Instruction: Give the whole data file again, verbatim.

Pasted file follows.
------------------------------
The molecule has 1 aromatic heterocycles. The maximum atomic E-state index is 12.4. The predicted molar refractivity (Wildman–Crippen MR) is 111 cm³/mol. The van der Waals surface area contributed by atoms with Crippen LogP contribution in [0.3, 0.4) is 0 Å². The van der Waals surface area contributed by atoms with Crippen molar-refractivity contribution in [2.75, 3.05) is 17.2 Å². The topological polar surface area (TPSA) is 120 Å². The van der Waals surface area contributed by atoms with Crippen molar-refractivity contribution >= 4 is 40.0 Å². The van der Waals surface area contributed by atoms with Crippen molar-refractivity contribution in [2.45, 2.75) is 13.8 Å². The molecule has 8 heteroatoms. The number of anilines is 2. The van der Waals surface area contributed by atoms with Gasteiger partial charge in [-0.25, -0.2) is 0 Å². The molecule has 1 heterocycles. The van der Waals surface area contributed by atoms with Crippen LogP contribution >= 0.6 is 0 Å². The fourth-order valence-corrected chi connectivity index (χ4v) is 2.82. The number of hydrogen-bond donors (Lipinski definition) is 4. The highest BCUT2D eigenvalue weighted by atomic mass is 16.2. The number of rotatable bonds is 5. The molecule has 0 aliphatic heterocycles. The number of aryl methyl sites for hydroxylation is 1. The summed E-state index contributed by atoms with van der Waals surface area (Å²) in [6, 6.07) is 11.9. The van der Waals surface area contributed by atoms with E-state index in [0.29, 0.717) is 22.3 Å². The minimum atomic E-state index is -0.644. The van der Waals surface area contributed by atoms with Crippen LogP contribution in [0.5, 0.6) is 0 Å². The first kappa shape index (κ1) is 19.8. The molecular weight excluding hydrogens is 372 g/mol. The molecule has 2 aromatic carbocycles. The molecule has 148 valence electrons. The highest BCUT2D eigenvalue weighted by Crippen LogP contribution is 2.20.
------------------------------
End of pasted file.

The molecule has 1 aromatic heterocycles. The maximum atomic E-state index is 12.4. The predicted molar refractivity (Wildman–Crippen MR) is 111 cm³/mol. The van der Waals surface area contributed by atoms with Crippen LogP contribution in [0.3, 0.4) is 0 Å². The van der Waals surface area contributed by atoms with Crippen molar-refractivity contribution in [2.75, 3.05) is 17.2 Å². The topological polar surface area (TPSA) is 120 Å². The van der Waals surface area contributed by atoms with Crippen molar-refractivity contribution >= 4 is 40.0 Å². The van der Waals surface area contributed by atoms with Crippen molar-refractivity contribution in [2.45, 2.75) is 13.8 Å². The molecule has 8 heteroatoms. The number of anilines is 2. The van der Waals surface area contributed by atoms with Gasteiger partial charge in [-0.25, -0.2) is 0 Å². The molecule has 1 heterocycles. The van der Waals surface area contributed by atoms with Crippen LogP contribution >= 0.6 is 0 Å². The fourth-order valence-corrected chi connectivity index (χ4v) is 2.82. The number of hydrogen-bond donors (Lipinski definition) is 4. The highest BCUT2D eigenvalue weighted by atomic mass is 16.2. The number of rotatable bonds is 5. The molecule has 0 aliphatic heterocycles. The number of aryl methyl sites for hydroxylation is 1. The summed E-state index contributed by atoms with van der Waals surface area (Å²) in [6, 6.07) is 11.9. The van der Waals surface area contributed by atoms with E-state index in [0.29, 0.717) is 22.3 Å². The minimum atomic E-state index is -0.644. The van der Waals surface area contributed by atoms with Crippen LogP contribution in [0.5, 0.6) is 0 Å². The first kappa shape index (κ1) is 19.8. The molecular weight excluding hydrogens is 372 g/mol. The molecule has 2 aromatic carbocycles. The molecule has 148 valence electrons. The highest BCUT2D eigenvalue weighted by Crippen LogP contribution is 2.20.